Christopher George, fresh off his two-year run as leader of THE RAT PATROL, is perfectly cast as a low-budget Lee Marvin in this DIRTY DOZEN ripoff, though American International only had money for eight. Included in THE DEVIL’S 8’s screenwriting credits are John Milius (CONAN THE BARBARIAN), Willard Huyck (AMERICAN GRAFFITI), Lawrence Gordon (producer of DIE HARD and WATCHMEN), and James Gordon White (THE THING WITH TWO HEADS and THE INCREDIBLE 2-HEADED TRANSPLANT).
George plays Faulkner, an undercover Treasury agent who orchestrates the breakout of six prisoners from a Southern chain gang. Instead of dashing to freedom, however, Faulkner herds the hoods directly to a waiting helicopter, which flies them to their new camp in moonshine country. There the rugged Faulkner offers them a deal: either help the Feds bring down a murderous bootleg liquor organization run by boss Burl (Ralph Meeker) in exchange for a pardon, or return to prison to serve out their life sentences. Among Faulkner’s new partners are callow drunk Sonny (Fabian), bigoted mechanic Billy Joe (Tom Nardini), black Henry (Robert DoQui), violent Sam (Joe Turkel) and pacifist Chandler (Larry Bishop).
The first half of THE DEVIL’S 8 details the group’s training, as Faulkner plops them behind the wheels of some monstrous ‘50s cars to teach them the fine art of stunt driving. Of course, these convicted lifers brawl and bicker, but of course come to like and respect each other. You’d hardly know they were hardened killers.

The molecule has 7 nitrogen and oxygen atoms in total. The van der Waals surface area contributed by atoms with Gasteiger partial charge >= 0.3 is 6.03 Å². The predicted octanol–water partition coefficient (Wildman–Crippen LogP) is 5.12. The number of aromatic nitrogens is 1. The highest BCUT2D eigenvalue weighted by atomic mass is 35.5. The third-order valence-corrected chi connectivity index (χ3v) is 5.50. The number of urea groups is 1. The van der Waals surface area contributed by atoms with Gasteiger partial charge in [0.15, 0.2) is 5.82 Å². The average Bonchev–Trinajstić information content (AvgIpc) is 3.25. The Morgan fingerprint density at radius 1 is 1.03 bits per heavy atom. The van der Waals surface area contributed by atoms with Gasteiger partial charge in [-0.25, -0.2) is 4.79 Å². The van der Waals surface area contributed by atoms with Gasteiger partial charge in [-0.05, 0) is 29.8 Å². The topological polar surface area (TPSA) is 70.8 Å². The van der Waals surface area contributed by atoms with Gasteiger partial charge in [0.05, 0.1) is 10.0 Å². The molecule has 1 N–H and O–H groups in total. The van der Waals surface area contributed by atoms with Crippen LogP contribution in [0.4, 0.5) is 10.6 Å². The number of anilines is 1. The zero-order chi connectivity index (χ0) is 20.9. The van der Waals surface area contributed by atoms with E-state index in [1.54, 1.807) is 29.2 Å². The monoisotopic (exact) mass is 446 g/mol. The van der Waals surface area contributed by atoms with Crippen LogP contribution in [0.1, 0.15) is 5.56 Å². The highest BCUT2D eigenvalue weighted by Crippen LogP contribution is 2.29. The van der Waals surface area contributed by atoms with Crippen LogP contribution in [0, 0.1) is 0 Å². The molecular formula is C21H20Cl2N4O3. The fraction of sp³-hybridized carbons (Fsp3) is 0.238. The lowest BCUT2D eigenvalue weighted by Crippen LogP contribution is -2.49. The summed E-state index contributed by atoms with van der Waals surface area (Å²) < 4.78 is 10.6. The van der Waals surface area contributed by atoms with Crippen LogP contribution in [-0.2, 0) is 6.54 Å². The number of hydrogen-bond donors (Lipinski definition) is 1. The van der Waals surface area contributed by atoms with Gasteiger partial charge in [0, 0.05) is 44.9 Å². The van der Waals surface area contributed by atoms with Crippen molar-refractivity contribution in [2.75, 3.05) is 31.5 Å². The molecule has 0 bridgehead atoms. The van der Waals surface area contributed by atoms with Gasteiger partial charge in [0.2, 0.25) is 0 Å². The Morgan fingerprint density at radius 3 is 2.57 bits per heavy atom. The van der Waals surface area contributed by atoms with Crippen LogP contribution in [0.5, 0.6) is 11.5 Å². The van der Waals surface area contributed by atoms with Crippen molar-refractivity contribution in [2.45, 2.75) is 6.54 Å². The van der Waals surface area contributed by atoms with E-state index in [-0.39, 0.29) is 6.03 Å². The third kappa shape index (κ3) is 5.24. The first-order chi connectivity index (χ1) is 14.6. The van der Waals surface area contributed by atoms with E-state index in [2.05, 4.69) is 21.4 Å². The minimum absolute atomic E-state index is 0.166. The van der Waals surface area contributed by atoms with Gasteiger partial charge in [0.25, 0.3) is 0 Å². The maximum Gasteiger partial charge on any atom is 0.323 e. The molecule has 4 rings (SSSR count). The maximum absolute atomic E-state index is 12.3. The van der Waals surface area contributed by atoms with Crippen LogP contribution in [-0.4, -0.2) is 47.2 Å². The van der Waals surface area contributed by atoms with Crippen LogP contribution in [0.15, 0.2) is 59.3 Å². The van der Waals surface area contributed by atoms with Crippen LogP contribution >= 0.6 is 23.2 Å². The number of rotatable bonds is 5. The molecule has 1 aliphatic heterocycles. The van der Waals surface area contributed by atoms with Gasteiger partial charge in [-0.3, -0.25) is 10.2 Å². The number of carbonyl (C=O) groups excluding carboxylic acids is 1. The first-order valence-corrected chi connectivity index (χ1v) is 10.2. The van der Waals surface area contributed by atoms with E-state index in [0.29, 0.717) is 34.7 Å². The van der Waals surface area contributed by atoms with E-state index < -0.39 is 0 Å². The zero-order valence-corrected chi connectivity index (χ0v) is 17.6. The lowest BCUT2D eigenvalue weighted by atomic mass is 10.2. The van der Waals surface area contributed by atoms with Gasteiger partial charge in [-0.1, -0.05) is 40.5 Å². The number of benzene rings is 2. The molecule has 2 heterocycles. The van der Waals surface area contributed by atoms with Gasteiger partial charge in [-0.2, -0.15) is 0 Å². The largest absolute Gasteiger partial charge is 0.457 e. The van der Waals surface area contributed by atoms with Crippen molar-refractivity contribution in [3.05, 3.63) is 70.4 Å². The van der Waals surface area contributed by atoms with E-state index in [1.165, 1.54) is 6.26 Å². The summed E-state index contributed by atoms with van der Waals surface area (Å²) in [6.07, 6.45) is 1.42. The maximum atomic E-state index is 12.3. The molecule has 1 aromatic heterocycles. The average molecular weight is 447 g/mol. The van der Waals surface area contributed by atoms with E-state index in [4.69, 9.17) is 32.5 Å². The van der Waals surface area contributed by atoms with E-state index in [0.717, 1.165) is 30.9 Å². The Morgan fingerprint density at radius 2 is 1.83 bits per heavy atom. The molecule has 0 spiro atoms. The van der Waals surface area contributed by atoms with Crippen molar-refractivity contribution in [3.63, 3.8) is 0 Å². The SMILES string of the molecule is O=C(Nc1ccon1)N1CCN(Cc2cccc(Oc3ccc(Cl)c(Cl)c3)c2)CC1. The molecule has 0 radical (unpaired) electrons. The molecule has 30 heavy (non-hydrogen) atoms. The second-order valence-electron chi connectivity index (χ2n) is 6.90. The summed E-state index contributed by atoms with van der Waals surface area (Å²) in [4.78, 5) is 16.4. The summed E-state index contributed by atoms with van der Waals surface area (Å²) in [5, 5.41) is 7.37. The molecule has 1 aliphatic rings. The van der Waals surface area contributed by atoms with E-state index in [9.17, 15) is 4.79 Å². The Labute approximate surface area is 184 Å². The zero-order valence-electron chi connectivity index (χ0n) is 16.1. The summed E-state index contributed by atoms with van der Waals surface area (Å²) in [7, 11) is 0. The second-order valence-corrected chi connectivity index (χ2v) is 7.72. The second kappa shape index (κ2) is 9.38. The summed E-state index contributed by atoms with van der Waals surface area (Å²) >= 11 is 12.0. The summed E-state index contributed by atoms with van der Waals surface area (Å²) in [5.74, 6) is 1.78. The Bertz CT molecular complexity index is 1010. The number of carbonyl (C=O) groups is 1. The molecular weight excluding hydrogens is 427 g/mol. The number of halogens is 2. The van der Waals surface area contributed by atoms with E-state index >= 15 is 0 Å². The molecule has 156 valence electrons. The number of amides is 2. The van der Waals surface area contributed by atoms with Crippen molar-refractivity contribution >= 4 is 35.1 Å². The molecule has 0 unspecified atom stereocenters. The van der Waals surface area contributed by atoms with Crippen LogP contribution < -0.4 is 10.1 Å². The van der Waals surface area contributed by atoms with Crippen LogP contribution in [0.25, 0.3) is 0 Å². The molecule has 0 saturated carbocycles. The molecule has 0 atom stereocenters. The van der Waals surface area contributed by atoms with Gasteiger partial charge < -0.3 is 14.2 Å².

Eventually, Faulkner’s men prove their readiness and sneak into Burl’s county, where they hijack the crook’s shipments and force him into a reluctant partnership. Faulkner’s ace in the hole is Frank Davis (Ross Hagen), a former employee of Burl’s who wants revenge for the murder of his brother. Since Frank knows Burl, but not the location of his stills, both sides engage in an uneasy rivalry until Faulkner is able to obtain enough evidence to make an arrest.
Aside from George, Burt Topper’s biggest weapon is stunt coordinator Chuck Bail (THE GUMBALL RALLY), who delivers a steady stream of car crashes, gun battles, explosions (with the help of special effects man extraordinare Roger George), and fight scenes. The violence isn’t graphic or gratuitious, but is enough to, along with some subtle nudity, earn THE DEVIL’S 8 an M rating.
George went on to a long career as a leading man in television and exploitation movies, setting the standard with his gravelly presence here, chewing nails and slapping faces to keep his boys in line. Meeker (KISS ME DEADLY) had few peers in portraying slimy heavies (he played virtually the same role in JOHNNY FIRECLOUD nearly a decade later), and it’s interesting to see him and George bounce off the supporting cast of familiar faces, which also includes Leslie Parrish, Cliff Osmond, Ron Rifkin, and Lynda Day George in an unbilled cameo.
The pace slacks somewhat in the middle, when director Burt Topper (who used Fabian again in SOUL HUSTLER) concentrates on expanding the character relationships. Jerry Styner and Michael Lloyd provide the repetitive rock score, but stay tuned for the hilarious closing theme, which relates the origin of The Devil’s 8 and was co-written by Mike Curb. The pine trees around Big Bear, California successfully fill in for the unnamed Southern state where the action is set. KILLERS THREE was its co-feature on AIP’s 1969 double bill.